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Updated: 37 min 34 sec ago

At $110.5 Million, Basquiat Painting Becomes Priceist Work Ever Sold By A U.S. Artist

Fri, 05/19/2017 - 8:59am

With the sale Thursday night in New York City, the late Jean-Michel Basquiat's 1982 untitled painting is also said to be the sixth-most expensive work sold in world history.

(Image credit: Don Emmert/AFP/Getty Images)

Pop Culture Happy Hour: 'Master Of None' And 'Snatched'

Fri, 05/19/2017 - 4:00am

On this week's show, Gene Demby from NPR's Code Switch and NPR TV critic Eric Deggans join us for a conversation about the second season of Master Of None and the very silly film Snatched.

(Image credit: Netflix)

This Week In Race: Dave Says Sorry, Coin Controversy, Health Hazards Of Segregation

Fri, 05/19/2017 - 3:01am

Has there ever been such a week?

(Image credit: Scott Roth/AP)

In 'The Commune,' Where We Live Is Who We Are

Thu, 05/18/2017 - 4:00pm

Director Thomas Vinterberg's The Commune isn't really about the entire group that grows up around a 1970s Copenhagen family. It's about the family itself, and how the way we live defines us.

(Image credit: Magnolia Pictures)

'Alien: Covenant' Continues To Mine Old Ground

Thu, 05/18/2017 - 4:00pm

While Alien: Covenant is better than Prometheus, the last franchise entry, it still lacks the basic elements that made Alien and Aliens so widely admired.

(Image credit: Mark Rogers/Twentieth Century Fox)

Bryan Cranston Hides And Watches In 'Wakefield'

Thu, 05/18/2017 - 4:00pm

Bryan Cranston plays a man who settles in to spy on his own family in Wakefield, a story with roots going all the way back to Nathaniel Hawthorne.

(Image credit: Gilles Mingasson/IFC Films)

'Abacus': The Small Chinatown Bank That Paid A High Price

Thu, 05/18/2017 - 4:00pm

In Abacus: Too Small To Jail, Steve James, who made Hoop Dreams, tells the story of a very small bank that really was prosecuted in the wake of the 2008 financial crisis.

(Image credit: Kartemquin Films)

The Device Of Illness Disappoints In 'Everything, Everything'

Thu, 05/18/2017 - 4:00pm

Based on Nicola Yoon's YA novel, Everything, Everything has some of the ingredients it needs to be satisfying, but the way it uses illness only as a plot device makes that satisfaction elusive.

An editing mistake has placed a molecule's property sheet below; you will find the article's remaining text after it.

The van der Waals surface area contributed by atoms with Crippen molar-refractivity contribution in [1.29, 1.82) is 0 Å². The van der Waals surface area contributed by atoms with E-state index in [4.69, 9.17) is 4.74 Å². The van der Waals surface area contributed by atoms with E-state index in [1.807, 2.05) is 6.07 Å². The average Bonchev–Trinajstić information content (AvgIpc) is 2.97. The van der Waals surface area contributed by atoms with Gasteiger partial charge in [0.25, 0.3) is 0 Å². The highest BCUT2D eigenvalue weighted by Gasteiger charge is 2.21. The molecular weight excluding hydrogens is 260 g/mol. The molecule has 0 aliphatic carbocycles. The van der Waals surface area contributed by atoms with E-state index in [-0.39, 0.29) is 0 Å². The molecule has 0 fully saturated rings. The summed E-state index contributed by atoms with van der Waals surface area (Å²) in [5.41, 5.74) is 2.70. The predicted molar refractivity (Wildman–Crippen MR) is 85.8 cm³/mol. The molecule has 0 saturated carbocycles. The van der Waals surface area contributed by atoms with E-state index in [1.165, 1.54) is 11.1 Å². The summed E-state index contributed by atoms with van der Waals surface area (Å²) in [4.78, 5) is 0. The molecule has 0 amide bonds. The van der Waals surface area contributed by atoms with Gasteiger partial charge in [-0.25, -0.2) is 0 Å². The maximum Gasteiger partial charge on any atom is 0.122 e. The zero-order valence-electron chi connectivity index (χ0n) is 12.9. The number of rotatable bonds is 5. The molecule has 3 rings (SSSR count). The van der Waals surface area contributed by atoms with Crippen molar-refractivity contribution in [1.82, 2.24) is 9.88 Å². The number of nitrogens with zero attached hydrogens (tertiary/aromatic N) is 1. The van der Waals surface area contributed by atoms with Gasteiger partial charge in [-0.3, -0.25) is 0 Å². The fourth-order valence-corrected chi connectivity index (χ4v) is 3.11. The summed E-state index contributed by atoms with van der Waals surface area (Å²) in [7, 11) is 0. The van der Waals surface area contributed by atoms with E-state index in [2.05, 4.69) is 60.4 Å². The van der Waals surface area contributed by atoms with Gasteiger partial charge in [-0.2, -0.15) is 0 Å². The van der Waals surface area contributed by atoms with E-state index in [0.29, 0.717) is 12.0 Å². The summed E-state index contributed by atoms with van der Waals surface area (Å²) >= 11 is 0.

(Image credit: Warner Bros. Entertainment)

Correction: What Is The Shell In The 'Birth Of Venus' Painting?

Thu, 05/18/2017 - 3:48pm

NPR offers a correction to a piece earlier in the week in which we referred to the mollusk in the famous "Birth of Venus" painting by Botticelli as a clam shell.

Death Of Chris Cornell, Front Man Of Soundgarden, Ruled A Suicide

Thu, 05/18/2017 - 3:48pm

Chris Cornell, one of the pioneers of grunge rock, has died at age 52. Cornell was known as a member of the bands Soundgarden and Audioslave.

Comic Hasan Minhaj On Roasting Trump And Growing Up A 'Third Culture Kid'

Thu, 05/18/2017 - 2:16pm

"I'm an Indian-American-Muslim kid," Minhaj says, "but am I more Indian or am I more American? What part of my identity am I?" His new Netflix special is called Homecoming King.

(Image credit: Netflix)

Asian Americans In Hollywood Still Waiting For The Spotlight

Thu, 05/18/2017 - 12:45pm

In the meantime, some are producing their own shows or creating material for alternative platforms like YouTube.

(Image credit: Alberto E. Rodriguez/Getty Images)

Dutch King Reveals Secret Life As Part-Time Pilot On KLM Airline

Thu, 05/18/2017 - 11:36am

For more than two decades, King Willem-Alexander has regularly served as a co-pilot on commercial flights. He is rarely recognized, he told De Telegraaf newspaper.

(Image credit: Peter Dejong/AP)

An American Abroad Searches For Self In 'Florence In Ecstasy'

Thu, 05/18/2017 - 11:30am

Jessie Chaffee's novel about a troubled young American woman in Florence is beautiful and exhausting; stick with it, and you'll find a thoughtful reexamination of a classic trope, the American abroad.

(Image credit: )

Josh Groban Leaves Big Shoes To Fill In The Tony-Nominated 'Great Comet'

Thu, 05/18/2017 - 3:56am

For his role as Pierre, Groban had to be able to play the accordion while navigating multiple sets of stairs. His replacement, Okieriete Onaodowan, has about two months to master the instrument.

(Image credit: Chad Batka/Courtesy of Matt Ross PR)

TV Networks Unveil Fall Seasons At 2017 Upfronts

Wed, 05/17/2017 - 3:32pm

The upfronts are underway in New York. That's where networks show their fall season to advertisers to drum up business. NPR looks at what's coming and what's cancelled.

'The Color Of Law' Details How U.S. Housing Policies Created Segregation

Wed, 05/17/2017 - 3:32pm

NPR's Ari Shapiro speaks with author Richard Rothstein about his new book, The Color of Law, which details how federal housing policies in the 1940s and '50s mandated segregation and undermined the ability of black families to own homes and build wealth.

Food To Cure What Ails You: When Cookbooks Treated Meals As Medicine

Wed, 05/17/2017 - 7:00am

At the turn of the 20th century, when access to professional care was spotty, many cookbooks served up recipes for the sick — some (brandy) more appealing than others (toast water).

(Image credit: George Marks/Getty Images)

It's The Nuggets That Shine In 'The Golden Cockerel'

Wed, 05/17/2017 - 6:00am

The title piece in Mexican master Juan Rulfo's The Golden Cockerel is a good story with a simple point: Life is short and then you die. It's the sketches and fragments that come after that amaze.

(Image credit: )

A Lesser-Known Venus Visits The U.S. In New Botticelli Exhibit

Tue, 05/16/2017 - 3:30pm

Botticelli's most famous Renaissance painting shows the goddess Venus, standing nude on a clam shell. Now, an exhibit at Boston's Museum of Fine Arts shows other works, seldom seen outside of Italy.

(Image credit: Sabauda Gallery/Museum of Fine Arts, Boston)

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